Creating a culture of kindness
Being kind to others feels good and it is beneficial to both individuals. In fact, better physical and mental health is associated with kindness. It is vital to the development of a child’s social-emotional skills. Being kind is linked to resilience. Research also supports that kindness is crucial to successful leaders because they can effectively build and maintain relationships.
There are many physical health benefits of kindness. It decreases cortisol (stress) levels and increases serotonin (happiness) levels. Being kind also lowers blood pressure and builds a stronger sense of well-being.
Helping your kids be kind
A survey of American parents found more than 90 percent of parents say one of their top priorities is that their child be kind (caring). With that said, it is not always easy to be kind - even for adults. While some may think a person who is kind is naïve or weak, it often takes courage and strength to be kind.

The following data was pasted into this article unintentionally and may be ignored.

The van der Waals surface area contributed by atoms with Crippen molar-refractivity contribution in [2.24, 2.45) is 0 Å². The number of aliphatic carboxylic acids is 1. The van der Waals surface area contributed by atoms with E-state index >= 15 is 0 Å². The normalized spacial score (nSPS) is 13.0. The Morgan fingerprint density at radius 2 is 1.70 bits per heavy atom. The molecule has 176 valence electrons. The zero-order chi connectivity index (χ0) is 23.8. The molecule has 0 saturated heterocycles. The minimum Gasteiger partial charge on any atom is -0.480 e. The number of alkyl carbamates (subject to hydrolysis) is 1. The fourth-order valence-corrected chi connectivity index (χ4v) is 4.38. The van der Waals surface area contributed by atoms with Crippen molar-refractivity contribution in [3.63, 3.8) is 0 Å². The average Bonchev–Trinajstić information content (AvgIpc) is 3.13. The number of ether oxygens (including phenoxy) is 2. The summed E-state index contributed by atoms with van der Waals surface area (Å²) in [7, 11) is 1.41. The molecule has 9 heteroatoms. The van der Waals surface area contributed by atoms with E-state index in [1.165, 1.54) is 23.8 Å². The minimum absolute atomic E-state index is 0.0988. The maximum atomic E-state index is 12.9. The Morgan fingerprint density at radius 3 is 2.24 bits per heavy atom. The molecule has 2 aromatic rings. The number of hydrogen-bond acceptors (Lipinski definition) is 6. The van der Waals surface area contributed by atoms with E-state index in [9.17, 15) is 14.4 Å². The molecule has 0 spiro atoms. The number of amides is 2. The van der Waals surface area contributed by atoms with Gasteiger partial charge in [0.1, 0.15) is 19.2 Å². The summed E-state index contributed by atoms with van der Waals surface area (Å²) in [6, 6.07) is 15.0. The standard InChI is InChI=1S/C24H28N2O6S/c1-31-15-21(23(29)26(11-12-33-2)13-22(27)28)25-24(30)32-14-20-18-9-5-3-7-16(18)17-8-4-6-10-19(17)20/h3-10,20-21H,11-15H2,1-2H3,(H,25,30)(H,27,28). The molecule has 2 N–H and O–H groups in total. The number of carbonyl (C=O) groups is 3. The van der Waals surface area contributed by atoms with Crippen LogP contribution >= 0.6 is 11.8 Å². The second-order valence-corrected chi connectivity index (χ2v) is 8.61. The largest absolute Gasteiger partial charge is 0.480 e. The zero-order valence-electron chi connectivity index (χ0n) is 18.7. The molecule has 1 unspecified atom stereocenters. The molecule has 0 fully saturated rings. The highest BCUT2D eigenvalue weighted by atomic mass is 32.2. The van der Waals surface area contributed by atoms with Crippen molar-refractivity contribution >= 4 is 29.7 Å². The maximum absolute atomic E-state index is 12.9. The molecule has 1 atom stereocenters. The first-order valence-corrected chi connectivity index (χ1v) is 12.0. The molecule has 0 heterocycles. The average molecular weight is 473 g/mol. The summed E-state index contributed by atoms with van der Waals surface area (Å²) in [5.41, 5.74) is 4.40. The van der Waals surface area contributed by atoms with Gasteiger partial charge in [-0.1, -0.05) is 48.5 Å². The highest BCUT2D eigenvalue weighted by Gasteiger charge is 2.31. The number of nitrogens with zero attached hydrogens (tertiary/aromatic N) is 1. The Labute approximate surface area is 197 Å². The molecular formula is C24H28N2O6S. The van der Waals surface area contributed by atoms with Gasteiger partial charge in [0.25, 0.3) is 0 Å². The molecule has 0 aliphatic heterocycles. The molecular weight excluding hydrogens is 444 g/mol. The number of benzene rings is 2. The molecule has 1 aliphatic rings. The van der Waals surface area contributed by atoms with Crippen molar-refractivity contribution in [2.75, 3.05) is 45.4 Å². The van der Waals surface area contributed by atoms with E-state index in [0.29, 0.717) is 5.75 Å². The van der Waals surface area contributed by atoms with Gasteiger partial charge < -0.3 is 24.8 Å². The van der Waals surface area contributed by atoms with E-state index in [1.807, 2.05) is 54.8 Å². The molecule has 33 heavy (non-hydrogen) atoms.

Kindness begins at home. Children naturally want to help. You can help your child understand kindness and kind behaviors.
Strategies to build kindness
- Read books with themes of kindness.
- Use pretend play to practice kindness and empathy.
- Encourage habits like sharing and taking turns.
- Offer praise using kindness (“that was very kind of you”).
- Model kindness.
- Express gratitude.
- Talk to your kids about how good it feels to be kind.
Kindness activities for kids
- Hug an upset friend.
- Say thank you.
- Feed the birds.
- Donate a toy to charity.
- Leave kindness stones around town.
- Bake for neighbors or friends.
- Share a joke.
- Draw a picture for someone.